You seem to be arguing that certain cultivated taxa should not be uploaded because they are not useful. I write this post based on that understanding. If my understanding is wrong, please correct me.
Re: Scope of data collection - Yes, people who are studying one thing may not be interested in other things. That doesn’t mean that no one is interested in those other things.
Re: Precise selection - do you know everything that everyone everywhere is studying and what data they need for it? Even if you did, and no one needed certain data now, turning down data just because it isn’t practically useful now or no one’s studying it now does not seem like good practice. Imagine if humans had said “let’s not track the motion of the little dots in the sky, that has no practical use”? There goes our understanding of gravity.
I feel like we have a fundamental difference in philosophy here about “unimportant data” and I’m not sure how to address it besides point out that we can each use the website in our own ways.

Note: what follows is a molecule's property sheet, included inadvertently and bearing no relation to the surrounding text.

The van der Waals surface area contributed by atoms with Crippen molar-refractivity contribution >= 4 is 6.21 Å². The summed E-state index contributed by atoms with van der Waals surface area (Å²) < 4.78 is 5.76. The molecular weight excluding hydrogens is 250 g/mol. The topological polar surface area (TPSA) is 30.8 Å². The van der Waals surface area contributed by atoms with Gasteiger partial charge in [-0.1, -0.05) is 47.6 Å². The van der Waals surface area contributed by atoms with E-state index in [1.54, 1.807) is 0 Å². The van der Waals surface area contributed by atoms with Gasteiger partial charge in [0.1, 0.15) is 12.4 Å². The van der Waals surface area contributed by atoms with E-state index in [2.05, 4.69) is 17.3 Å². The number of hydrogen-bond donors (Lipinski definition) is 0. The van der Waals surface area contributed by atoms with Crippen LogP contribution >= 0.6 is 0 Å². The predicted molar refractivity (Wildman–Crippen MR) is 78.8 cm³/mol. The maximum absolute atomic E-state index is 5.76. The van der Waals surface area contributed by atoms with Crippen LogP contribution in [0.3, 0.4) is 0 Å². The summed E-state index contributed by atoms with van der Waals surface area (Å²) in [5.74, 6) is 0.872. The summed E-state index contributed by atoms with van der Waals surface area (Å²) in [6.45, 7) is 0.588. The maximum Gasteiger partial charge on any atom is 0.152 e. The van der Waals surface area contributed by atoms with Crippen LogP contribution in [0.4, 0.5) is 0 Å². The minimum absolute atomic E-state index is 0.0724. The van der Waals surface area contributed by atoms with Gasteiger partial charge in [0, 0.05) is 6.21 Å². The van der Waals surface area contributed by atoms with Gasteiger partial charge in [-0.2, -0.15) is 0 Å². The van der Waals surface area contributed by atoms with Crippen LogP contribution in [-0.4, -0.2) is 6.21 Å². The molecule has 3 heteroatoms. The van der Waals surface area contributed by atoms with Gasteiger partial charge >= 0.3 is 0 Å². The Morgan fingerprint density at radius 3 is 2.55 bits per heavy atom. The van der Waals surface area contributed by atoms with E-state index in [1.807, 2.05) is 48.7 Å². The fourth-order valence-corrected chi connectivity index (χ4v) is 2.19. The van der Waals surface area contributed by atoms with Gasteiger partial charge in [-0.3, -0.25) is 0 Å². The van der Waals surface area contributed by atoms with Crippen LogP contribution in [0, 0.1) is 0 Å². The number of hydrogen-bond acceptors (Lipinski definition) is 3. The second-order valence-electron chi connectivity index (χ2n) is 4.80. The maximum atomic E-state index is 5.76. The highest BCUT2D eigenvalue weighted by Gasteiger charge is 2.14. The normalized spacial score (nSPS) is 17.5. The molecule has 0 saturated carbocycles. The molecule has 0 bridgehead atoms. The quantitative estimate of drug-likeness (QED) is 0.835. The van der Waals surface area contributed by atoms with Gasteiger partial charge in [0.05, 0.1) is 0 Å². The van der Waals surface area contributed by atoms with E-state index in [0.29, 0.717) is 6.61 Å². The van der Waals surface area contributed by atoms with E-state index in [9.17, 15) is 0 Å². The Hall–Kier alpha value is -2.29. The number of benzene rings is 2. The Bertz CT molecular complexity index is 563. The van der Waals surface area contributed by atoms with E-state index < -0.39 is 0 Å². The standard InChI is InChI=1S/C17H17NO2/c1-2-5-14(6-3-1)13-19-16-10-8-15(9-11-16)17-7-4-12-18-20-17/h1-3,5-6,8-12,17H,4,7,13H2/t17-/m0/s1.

Edit: I also want to add that “improving understanding of the world around you” does not have to be done by professors in labs. Some random person searching on iNat because they want to know the tree in their yard is, is also a human being trying to expand their understanding of the world. Things do not have to be the object of Professional Scientific Study for information about them to be valuable. Posting a tree on iNat because you want to know what it is, is a way of directly expanding your understanding. Is that suddenly a bad thing to do just because the tree is cultivated? (Basically what @schoenitz said)
Never wrote something like this, nor that observations should be “useful” for something or someone. The observation is created when the user feels the necessity, for some reason, to upload that/those photo(s).